They say Lewis C. Snyder hooked a two-pound trout over at Al Rollings’ week before last, and for a few moments he was in a great doubt as to whether it was himself or the trout that was floundering in the water. Lewis pulled him out though, all right. That fish made famous eating.

The Board of Education of the Black Hawk Public School have repaired the stairs leading from Church Street up to the main entrance of the school building, as well as made all other necessary repairs needed. The fall and winter term will open next Tuesday.

The girl who let her prize fighter lover pound her good Sunday evening, did not swear out a warrant for him so there was no woman beater before Judge Tonking of the police court Monday morning. The judge has no use for woman beaters.

A Black Hawk pugilist says he has discovered a cure for insomnia. He can put almost anybody asleep.

Mr. Fred T. Gooch was in on Wednesday morning from Rollinsville for a load of redwood shingles, with which to put a new roof on the district school house in that place.

Mr. John Kruse has been kept busy for several days in dressing down the floor at Turner Hall, which was very badly warped and raised up in places by the water breaking into it last month.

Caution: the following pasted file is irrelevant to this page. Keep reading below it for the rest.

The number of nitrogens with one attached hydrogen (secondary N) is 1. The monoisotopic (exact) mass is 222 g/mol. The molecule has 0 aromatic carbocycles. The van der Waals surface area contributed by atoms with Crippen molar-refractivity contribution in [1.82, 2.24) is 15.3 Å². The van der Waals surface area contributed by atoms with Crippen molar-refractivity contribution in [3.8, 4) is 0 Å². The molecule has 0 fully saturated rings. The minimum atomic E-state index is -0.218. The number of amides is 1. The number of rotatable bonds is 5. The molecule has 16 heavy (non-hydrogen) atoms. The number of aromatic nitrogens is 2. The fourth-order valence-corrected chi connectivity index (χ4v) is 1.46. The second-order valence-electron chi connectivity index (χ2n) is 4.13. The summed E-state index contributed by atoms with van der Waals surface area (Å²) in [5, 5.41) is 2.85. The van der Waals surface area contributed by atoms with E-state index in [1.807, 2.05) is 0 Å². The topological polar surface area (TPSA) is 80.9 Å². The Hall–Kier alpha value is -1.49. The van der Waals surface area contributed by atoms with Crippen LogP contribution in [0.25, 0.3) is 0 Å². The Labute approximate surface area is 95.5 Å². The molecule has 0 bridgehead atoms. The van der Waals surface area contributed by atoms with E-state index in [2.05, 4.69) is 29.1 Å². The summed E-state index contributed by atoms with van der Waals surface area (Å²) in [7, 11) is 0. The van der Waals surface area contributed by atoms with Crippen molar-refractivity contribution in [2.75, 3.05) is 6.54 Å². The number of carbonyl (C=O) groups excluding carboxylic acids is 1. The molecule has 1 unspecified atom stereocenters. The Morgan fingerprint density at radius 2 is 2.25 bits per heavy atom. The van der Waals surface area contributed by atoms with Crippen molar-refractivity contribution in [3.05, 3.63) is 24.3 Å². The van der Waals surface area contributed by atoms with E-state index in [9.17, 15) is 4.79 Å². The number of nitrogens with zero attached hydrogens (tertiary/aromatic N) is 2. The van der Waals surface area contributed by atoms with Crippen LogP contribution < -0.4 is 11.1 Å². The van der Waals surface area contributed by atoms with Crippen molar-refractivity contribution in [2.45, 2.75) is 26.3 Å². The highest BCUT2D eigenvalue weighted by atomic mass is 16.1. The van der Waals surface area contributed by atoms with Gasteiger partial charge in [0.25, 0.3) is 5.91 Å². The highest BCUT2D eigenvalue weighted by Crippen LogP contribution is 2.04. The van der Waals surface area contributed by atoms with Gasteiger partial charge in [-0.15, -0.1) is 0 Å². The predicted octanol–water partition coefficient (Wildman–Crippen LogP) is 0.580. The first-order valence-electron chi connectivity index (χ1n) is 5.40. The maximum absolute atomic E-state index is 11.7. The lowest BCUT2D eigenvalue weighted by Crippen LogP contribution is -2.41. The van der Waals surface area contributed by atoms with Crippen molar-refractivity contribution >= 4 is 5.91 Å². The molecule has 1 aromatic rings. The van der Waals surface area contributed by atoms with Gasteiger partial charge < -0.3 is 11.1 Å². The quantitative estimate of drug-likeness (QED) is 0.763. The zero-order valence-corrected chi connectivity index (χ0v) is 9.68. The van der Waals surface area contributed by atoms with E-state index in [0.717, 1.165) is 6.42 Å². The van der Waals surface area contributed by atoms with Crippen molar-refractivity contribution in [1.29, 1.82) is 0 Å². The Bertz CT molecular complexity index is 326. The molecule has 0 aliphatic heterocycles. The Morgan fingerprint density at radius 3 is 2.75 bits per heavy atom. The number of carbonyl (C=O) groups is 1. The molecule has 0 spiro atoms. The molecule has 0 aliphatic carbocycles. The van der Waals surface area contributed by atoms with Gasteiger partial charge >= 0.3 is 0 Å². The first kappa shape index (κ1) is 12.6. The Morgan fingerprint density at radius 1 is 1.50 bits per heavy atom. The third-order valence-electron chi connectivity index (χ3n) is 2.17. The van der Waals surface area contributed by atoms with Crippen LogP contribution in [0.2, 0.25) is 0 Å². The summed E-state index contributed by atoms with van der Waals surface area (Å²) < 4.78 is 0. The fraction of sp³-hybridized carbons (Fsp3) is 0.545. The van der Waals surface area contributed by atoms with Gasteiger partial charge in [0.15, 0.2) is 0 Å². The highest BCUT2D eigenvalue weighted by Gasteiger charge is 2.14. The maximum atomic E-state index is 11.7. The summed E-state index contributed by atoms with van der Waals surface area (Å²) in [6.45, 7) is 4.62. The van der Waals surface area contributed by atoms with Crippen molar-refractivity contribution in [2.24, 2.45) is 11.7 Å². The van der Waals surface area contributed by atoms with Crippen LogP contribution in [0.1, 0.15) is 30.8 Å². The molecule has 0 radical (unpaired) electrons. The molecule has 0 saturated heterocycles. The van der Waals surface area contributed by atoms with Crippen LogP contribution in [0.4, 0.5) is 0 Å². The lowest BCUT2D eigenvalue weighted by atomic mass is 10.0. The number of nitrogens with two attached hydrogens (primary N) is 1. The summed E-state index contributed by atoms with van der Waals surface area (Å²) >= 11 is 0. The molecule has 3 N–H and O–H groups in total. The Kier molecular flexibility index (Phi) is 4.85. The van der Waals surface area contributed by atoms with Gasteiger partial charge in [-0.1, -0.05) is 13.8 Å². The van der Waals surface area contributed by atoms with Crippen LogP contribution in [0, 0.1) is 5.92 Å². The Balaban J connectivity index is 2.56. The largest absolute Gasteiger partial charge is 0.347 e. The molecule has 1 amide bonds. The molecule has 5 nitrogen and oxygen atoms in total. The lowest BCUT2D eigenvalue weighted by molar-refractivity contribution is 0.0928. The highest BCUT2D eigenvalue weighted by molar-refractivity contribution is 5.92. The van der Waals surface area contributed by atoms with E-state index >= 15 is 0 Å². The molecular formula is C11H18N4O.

The purchases of gold at the Denver Mint for the first two months of the fiscal year, made public today, shows an increase of $106,000. The increase is the largest ever made at the mint for a correspondingly short period.

The friends of both sexes, of equal suffrage are requested to meet at People’s Theatre, September 2d, at 8 o’clock p.m. for the purpose of organizing an auxiliary association to the Non-Partisan Equal Suffrage Association of Colorado. The amendment to the State Constitution granting the franchise to women will be voted upon at the coming November election, and the attention of friends is called to the urgency of immediate action if a successful campaign is to be made in the short time remaining, as thorough work should be done in this locality as is being done in all other parts of the state.

The festival given by the ladies of St. Paul’s Church Friday and Saturday evenings was very enjoyable to those who attended. The sum netted amounted to $18.